The overall length of each section is governed by the interior dimensions of the hull. In other words, the Main Body plus the two retaining rings are as long as they can be and still fit in the hull with an OD of 3".

              Stern Section

              Note the retaining ring in the picture below.

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              The Stern Section houses the brushed motor, the ESC, and slack wire.

              To save as much space in the WTC as possible, I decided to bolt the motor directly to the stern cap. In the photo below it's easier to see. To keep the weight of the motor as close to the keel as possible to help prevent a rolling problem I attached the motor at the bottom of the Stern Section. I used a 5/8" Forstner bit to drill a hole in the cap for the motor's neck and to fit the 5/8" OD polycarbonate tubing that would contain the motor shaft and shaft seal. But I quickly discovered that the neck of the motor would not allow the tube to seat itself down far enough in the cap. So I fabricated an acrylic collar with a laser cutter to help support the 5/8" tube. I also put two holes in the collar for the bolts that would hold down the motor.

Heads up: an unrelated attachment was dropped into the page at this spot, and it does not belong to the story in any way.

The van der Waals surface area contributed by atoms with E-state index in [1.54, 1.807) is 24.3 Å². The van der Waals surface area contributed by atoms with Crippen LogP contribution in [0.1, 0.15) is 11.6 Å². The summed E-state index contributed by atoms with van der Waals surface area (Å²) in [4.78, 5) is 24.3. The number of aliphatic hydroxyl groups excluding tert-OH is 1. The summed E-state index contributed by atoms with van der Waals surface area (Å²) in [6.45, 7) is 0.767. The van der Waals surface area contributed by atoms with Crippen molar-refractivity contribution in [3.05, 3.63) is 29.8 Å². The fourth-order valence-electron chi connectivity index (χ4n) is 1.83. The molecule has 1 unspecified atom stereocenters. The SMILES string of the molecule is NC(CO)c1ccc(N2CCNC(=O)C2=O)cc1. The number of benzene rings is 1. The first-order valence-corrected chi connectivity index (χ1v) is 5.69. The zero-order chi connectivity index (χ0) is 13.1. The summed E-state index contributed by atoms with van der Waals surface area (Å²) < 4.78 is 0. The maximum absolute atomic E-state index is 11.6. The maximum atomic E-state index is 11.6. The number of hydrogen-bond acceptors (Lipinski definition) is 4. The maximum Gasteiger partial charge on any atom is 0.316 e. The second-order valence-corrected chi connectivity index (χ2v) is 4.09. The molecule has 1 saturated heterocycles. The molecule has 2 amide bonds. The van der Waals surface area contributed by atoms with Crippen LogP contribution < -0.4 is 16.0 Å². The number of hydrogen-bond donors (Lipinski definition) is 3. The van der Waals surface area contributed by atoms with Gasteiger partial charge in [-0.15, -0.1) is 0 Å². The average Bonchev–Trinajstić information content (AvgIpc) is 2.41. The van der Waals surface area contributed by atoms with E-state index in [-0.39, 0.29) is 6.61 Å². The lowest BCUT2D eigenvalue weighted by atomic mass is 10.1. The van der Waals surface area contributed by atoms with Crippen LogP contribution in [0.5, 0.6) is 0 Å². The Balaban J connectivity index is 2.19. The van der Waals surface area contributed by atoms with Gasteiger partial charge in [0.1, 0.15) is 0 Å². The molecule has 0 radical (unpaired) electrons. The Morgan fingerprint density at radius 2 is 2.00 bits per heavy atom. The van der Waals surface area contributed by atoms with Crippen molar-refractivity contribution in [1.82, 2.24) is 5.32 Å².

But what would I do to waterproof the connection with the motor? I realized that I could use a flat-head bolt, the kind with the funnel shaped head. If I drilled a barely free-fit hole in the end cap for each motor mount, then when I bolted the motor into place the action of tightening the bolt would plug the hole and keep the water out.


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              Last edited by Johnny Depth; 01-10-2024, 05:29 PM.

              Comment

              • He Who Shall Not Be Named
                Moderator
                • Aug 2008
                • 12195

                #37
                Go with a constant diameter 2" WTC with a 1/16" wall thickness. Enough volume to house all the goodies yet leaves enough annular space between the cylinder and the inside of the tapered hull. You'll need that space to cram fixed ballast low and buoyant foam high -- only way to significantly distance the vertical c.g. from the c.b. The greater the vertical distance the more powerful the righting forces at work to statically stabilize the boat -- that'll fix your rolling problem.

















                Who is John Galt?